which negatively impacted both our interchange revenue and service revenue. Our
compliance with proposed COVID-19 vaccine mandates has resulted in, and could
continue to result in, increased team member attrition, absenteeism, and
associated costs. We may be unable to meet our service level commitments to our
Clients as a result of disruptions to our work force and disruptions to
third-party contracts that we rely on to provide our services. The extent to
which the COVID-19 pandemic and any longer lasting impacts on the usage of our
services will continue to negatively impact our business remains highly
uncertain and as a result may have a material adverse impact on our business and
financial results.

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Cost of revenue

The following table sets forth our cost of revenue for the periods indicated:

Three months ended April

30,

(in thousands, except percentages) 2022 2021 $ Change % Change
Service costs $ 80,874 $ 70,632 $ 10,242 15 %
Custodial costs 6,641 5,009 1,632 33 %
Interchange costs 6,991 5,445 1,546 28 %
Total cost of revenue $ 94,506 $ 81,086 $ 13,420 17 %

Service costs. The $10.2 million, or 15%, increase in service costs from the
three months ended April 30, 2021 to the three months ended April 30, 2022 was
primarily due to the inclusion of Further’s results of operations and an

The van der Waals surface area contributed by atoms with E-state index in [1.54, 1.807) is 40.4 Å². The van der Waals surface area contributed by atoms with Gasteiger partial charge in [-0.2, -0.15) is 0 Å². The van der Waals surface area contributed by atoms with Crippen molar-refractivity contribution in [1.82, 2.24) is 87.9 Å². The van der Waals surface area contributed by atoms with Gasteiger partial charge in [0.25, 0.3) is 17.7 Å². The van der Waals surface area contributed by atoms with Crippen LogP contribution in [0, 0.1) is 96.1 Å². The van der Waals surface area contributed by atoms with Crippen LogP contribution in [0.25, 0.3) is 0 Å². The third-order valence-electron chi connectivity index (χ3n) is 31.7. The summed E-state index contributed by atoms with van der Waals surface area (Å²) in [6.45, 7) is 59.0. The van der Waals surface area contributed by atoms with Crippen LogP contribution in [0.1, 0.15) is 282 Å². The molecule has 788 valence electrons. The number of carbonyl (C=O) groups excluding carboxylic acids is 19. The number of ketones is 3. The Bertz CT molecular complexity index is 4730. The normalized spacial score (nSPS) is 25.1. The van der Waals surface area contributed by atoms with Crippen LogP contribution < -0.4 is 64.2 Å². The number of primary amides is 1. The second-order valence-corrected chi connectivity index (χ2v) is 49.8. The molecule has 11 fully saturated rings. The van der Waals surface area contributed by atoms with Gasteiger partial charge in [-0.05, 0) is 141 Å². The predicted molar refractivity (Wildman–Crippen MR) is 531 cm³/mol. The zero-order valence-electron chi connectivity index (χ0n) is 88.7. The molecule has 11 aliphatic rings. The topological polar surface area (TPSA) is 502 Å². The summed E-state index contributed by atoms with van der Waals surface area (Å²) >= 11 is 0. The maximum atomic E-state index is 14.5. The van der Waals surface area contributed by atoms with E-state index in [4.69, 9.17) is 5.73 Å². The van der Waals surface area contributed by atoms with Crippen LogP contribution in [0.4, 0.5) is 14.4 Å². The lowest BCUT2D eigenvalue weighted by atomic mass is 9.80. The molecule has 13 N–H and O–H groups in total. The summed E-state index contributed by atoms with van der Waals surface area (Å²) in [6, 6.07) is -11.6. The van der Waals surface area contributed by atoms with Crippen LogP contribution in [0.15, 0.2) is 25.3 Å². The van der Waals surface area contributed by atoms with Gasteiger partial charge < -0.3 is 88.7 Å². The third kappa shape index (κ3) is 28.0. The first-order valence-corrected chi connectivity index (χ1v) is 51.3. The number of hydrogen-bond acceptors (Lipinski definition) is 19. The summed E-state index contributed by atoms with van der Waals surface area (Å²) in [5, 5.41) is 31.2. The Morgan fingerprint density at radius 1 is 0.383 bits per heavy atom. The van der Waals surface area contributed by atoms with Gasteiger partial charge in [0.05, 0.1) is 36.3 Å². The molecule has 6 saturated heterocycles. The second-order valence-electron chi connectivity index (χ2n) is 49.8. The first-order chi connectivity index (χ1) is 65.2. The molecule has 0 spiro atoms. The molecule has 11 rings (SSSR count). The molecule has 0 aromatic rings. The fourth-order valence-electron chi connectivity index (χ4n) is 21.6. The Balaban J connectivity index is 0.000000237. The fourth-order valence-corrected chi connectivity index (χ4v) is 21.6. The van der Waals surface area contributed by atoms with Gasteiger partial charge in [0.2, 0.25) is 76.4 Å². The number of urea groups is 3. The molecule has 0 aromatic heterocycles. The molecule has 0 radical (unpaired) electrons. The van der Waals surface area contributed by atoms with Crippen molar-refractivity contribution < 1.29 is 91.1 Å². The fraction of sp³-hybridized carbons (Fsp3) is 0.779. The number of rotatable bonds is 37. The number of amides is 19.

increase in personnel costs to support the increase in average Total Accounts.

Custodial costs. The $1.6 million, or 33%, increase in custodial costs from the
three months ended April 30, 2021 to the three months ended April 30, 2022 was
due to an increase in the average daily balance of HSA cash, which increased
from $10.1 billion for the three months ended April 30, 2021 to $12.9 billion
for the three months ended April 30, 2022 and an associated increase in interest
retained by HSA members, partially offset by a lower average annualized rate of
interest retained by HSA members on HSA cash, which decreased from 0.18% for the
three months ended April 30, 2021 to 0.16% for the three months ended April 30,
2022.

Interchange costs. The $1.5 million, or 28%, increase in interchange costs from
the three months ended April 30, 2021 to the three months ended April 30, 2022
was due to an increase in accounts and increased spend per account.

Total cost of revenue. As we continue to add Total Accounts, we expect that our
cost of revenue will increase in dollar amount to support our Network Partners,